Season of futility for Wild

ST. PAUL - The Minnesota Wild emerged from the NHL lockout with a commitment to develop and scrutinize their young players. After jettisoning several popular, reliable veterans who they felt didn't fit into their plan, results were mixed. Minneso...

ST. PAUL - The Minnesota Wild emerged from the NHL lockout with a commitment to develop and scrutinize their young players.

After jettisoning several popular, reliable veterans who they felt didn't fit into their plan, results were mixed. Minnesota missed the playoffs for the fourth time in the franchise's five seasons, further stressing the importance of this summer.

"I want to make the playoffs next year. There's no doubt. That's going to be our goal," coach Jacques Lemaire said Monday, two days after the Wild finished the regular season 38-36-8. Their 84 standings points were the second-most in club history, but only good enough for 11th place in the Western Conference.

The new salary-cap and free-agency guidelines, general manager Doug Risebrough said, made it more sensible for Minnesota to spend conservatively before this season and be more aggressive after it.

Though developing from within will still be a part of the Wild's plan, Risebrough made clear Monday that outside help is needed to bolster the roster .


"The timing is right for us, and the timing is that we're going to have to continue to invest in our players," said Risebrough, who confirmed a "more significant" but unspecified increase in the payroll.

There are only eight players under contract for the 2006-07 season, opening the possibility for plenty of turnover. The blue line needs a lot of enhancement, and Lemaire has stressed the necessity of players other than Brian Rolston, Marian Gaborik, Todd White, Wes Walz and Pierre-Marc Bouchard.

"There's no doubt that more goals would be the first priority, and I think that we do have some guys that can score on our team and get more goals," said Lemaire, whose contract has an option for next season that the organization plans to exercise. "We need a little more from the other guys. That's how it works. When you look at the teams that are in the playoffs, the teams that are very successful - they do get goals from their fourth line, they do get goals from their third set of defensemen."

The Wild started the season on a scoring kick, enjoying the benefits of new rules facilitating a free-flowing game. But that dried up a bit in November and the first part of December, and suddenly they found themselves playing sloppily on the other end after ignoring defense for several weeks.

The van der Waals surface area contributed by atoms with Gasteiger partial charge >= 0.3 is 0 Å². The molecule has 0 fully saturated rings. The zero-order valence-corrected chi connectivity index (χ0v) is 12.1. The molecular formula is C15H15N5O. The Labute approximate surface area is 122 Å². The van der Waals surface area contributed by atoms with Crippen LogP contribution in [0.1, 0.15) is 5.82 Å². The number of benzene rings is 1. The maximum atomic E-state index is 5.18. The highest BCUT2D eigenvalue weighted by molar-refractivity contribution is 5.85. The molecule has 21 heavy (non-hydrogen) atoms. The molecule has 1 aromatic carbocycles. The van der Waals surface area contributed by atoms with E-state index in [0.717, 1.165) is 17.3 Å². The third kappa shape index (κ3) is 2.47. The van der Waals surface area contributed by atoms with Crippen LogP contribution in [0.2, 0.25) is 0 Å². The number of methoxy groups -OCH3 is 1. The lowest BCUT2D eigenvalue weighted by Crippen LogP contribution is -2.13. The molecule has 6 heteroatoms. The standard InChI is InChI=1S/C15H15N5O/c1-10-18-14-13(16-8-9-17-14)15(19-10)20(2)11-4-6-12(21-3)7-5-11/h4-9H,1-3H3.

"To get a good balance, you need to play both ends of the ice as well as you can, and we were really, really bad in that second month in our end," Lemaire said.

Getting Gaborik, the team's first draft pick, to play both ways has long been a challenge for Lemaire, and player and coach have had several discussions this season about Gaborik's progress and use.

The 24-year-old, who scored a career-best 38 goals despite missing 17 of the season's first 20 games to midsection injuries, has improved his defense over the years and is now used frequently on the penalty kill. But he still believes he should be playing more than the 18-plus minutes of ice time he averaged.

"I need Gaborik to be at his best, and when he plays 18, 19, he's at his best," Lemaire said, defending his decisions. "We've seen it on the power play. He goes out there for 1 minute - he works hard, he does a lot of good things. And when he's out there for 1:20, he starts to slow down and wait for pucks. This is what we don't want to have."


Still, Lemaire has allowed Gaborik more freedom than in the past, and he knows that the Slovakian right wing is among the game's most skilled.

"I know that teams are looking for players like this," Lemaire said. "It's great to have a guy that has the power to score goals, and we feel that in the future he will be one of our top guys."

Gaborik is a restricted free agent, but if the Wild don't work out a long-term deal this summer they face a greater risk of losing him a year later without compensation when he's eligible to become an unrestricted free agent.

A stellar season by Manny Fernandez, who was signed to a contract extension last month, cleared up the goaltending situation and prompted the trade of Dwayne Roloson. But things are much murkier at the skating positions, including on the wing where much of Minnesota's progress will hinge on Gaborik's future.

"I think it plays itself out," Risebrough said.

The Wild lost 29 games, either in regulation, overtime or shootout, when they were tied or leading after two periods. That suggests they're close to becoming a playoff-level team again, but also that a fan base that has overwhelmingly supported the franchise through a lot of losing surely won't have much patience for the status quo.

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